Brood XIX is coming! Be Not Afraid!

By Kathy Conner Cornell VCE Southside Master Gardener This is the year of the return on the 13-year periodical cicadas, Brood XIX, known as the Great Southern Brood. In Southside, the bulk of this brood will be in Halifax Brunswick Counties. Eric Day, Virginia Tech Entomologist, says that he expects spotty overflow to Mecklenburg County. You would be doing a real service, if you do see cicadas in Mecklenburg County, to email us at and let us know where so we can keep Eric posted. If you can remember cicada emergence in the past, it was loud. That is about the worst of it all – the noise. The cicadas will not sting or bite you. If one lands on you, it was just coincidence.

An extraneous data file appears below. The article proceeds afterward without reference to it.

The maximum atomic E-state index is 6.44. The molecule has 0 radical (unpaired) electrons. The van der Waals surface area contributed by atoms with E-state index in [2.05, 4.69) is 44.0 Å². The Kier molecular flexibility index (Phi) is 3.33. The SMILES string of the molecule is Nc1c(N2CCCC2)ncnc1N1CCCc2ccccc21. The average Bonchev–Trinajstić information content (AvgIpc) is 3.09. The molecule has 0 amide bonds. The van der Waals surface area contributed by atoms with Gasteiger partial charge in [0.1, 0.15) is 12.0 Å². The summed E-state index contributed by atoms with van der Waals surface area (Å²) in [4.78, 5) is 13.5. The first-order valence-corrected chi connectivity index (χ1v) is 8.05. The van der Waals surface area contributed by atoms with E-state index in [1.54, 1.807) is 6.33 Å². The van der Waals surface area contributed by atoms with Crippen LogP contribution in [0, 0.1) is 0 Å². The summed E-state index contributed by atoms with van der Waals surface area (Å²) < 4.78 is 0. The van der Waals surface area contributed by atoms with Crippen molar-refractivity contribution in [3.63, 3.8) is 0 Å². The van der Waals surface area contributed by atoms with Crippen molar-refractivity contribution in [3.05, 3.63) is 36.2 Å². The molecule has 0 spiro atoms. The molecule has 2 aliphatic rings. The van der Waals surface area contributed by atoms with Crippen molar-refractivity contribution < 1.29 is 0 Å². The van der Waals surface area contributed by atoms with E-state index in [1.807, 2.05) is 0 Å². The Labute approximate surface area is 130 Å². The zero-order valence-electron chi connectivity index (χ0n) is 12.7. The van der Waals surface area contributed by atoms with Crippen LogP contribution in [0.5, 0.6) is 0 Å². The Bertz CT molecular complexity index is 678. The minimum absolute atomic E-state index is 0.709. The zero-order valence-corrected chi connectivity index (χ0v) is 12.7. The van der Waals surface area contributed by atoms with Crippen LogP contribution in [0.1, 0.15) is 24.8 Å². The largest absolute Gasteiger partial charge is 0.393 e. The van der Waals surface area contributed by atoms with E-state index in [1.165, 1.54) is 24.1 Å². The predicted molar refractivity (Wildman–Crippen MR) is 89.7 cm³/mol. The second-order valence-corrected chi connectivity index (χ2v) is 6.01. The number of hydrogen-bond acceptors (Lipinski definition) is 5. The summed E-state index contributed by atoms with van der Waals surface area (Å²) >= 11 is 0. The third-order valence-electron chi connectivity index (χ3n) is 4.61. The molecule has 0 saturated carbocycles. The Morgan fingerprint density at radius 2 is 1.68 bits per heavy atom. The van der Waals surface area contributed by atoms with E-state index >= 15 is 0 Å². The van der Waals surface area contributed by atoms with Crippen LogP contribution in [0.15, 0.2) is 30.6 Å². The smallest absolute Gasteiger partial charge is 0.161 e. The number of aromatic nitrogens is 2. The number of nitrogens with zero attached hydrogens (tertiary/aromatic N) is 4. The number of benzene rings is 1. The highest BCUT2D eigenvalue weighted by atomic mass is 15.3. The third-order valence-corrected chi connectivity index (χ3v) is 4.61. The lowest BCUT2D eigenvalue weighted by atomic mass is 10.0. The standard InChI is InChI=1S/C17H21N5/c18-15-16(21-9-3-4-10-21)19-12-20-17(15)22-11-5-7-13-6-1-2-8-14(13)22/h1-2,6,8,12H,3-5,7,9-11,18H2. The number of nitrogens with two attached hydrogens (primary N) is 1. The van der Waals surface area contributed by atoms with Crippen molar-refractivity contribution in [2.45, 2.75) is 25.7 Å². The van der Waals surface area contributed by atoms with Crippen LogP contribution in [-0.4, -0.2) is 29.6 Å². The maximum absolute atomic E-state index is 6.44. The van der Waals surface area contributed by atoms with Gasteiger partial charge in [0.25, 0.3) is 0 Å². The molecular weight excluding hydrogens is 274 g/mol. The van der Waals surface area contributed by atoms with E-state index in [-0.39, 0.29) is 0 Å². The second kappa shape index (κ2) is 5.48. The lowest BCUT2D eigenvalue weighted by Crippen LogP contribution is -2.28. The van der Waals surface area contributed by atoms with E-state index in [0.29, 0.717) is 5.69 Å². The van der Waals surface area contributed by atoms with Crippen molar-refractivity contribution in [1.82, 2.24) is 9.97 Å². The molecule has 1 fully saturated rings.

Cicadas are scary looking with those red eyes but are harmless to humans. If they land on you, it is the freak factor that is chilling. They cannot bite or sting. The colonists first encountered the cicadas in Massachusetts. They reminded them of the Biblical plagues so called them locusts. Locusts chew leaves, fly in swarms and are a type of grasshopper. Cicadas do not chew leaves or fly in swarms. They are in the Magicicada species. The cicada life cycle is fascinating. To prepare for emergence, the mature nymphs build a tunnel type opening, they may include a chimney-like top. On the night they emerge, in mid-May, the nymphs will burrow out of their tunnel and alight on some nearby vegetation and complete their last molt. They have an incomplete lifecycle which means the nymphs look similar to adults. When they molt, or shed the exoskeleton, the life cycle is complete. The adults go on the hunt for a mate. The cicadas may seem to emerge all at once in a defense mechanism that scientists call predator-satiation. This means, that there is a large enough population so that if preditation does occur, there will be enough cicadas left to carry out the mission of successful breeding. It is the need to find a mate that causes the males to make their “singing” and with such a large population, that can be quite loud. Per University of Maryland Extension “Male cicadas contract muscles to vibrate drumhead-like tymbal organs on their abdomen. This sound resonates and is amplified by hollow cavities inside of their bodies. Different species of cicada produce different songs.” The females are capable of laying 400 eggs. To do this, the female will slice into an area on a small tree branch with her ovipositor, or egg laying apparatus, and deposit an egg. She may lay up to several dozen eggs on one branch before moving to another. This egg laying is usually done on branches the size of a pencil. This will cause little harm to established trees. Five to seven weeks after the egg is laid, the nymphs emerge and drop to the ground to burrow into the soil and feed on plant roots for the next thirteen years. Why do the cicadas do this? I’d like to give you an answer but there is no scientifically determined reason for this except it is what they do. There is also no definitive reason as to how they know when to emerge. If you are planning to plant some young trees, you should wait until fall. This is the best time to plant woodies so they get a good root system established before leafing out in the spring. Insecticides have little value so don’t waste your time and money. If you do have small trees, you might consider covering the branches with netting so the females cannot get close enough to slice into the branches. USDA Department of Forestry suggests “covering vulnerable trees and shrubs with an agricultural netting of ¼-inch mesh or less”. This allows air and water flow and will keep the females away from the branches. Before securing the netting, be sure there are no birds or insects on the trees and shrubs. Admittedly, cicadas are scary looking with those big red eyes. However, they won’t harm you or your landscape or vegetable garden. If the noise gets overwhelming, be glad you aren’t in Illinois. Some areas are having two or more different broods emerge this summer at the same time. By the Fourth of July, the noise should be over. Cicadas are tasty bird food treats. It has been studied that birds and new hatchlings are hardier because of the extra protein rich cicadas. If your dog wolves down a couple, there will be no negative effect unless it gobbles too many at once. Humans are known to eat them and I found no shortage of recipes when I searched for ways to cook them. I am confident my husband will not surprise me with fried cicadas for dinner this summer.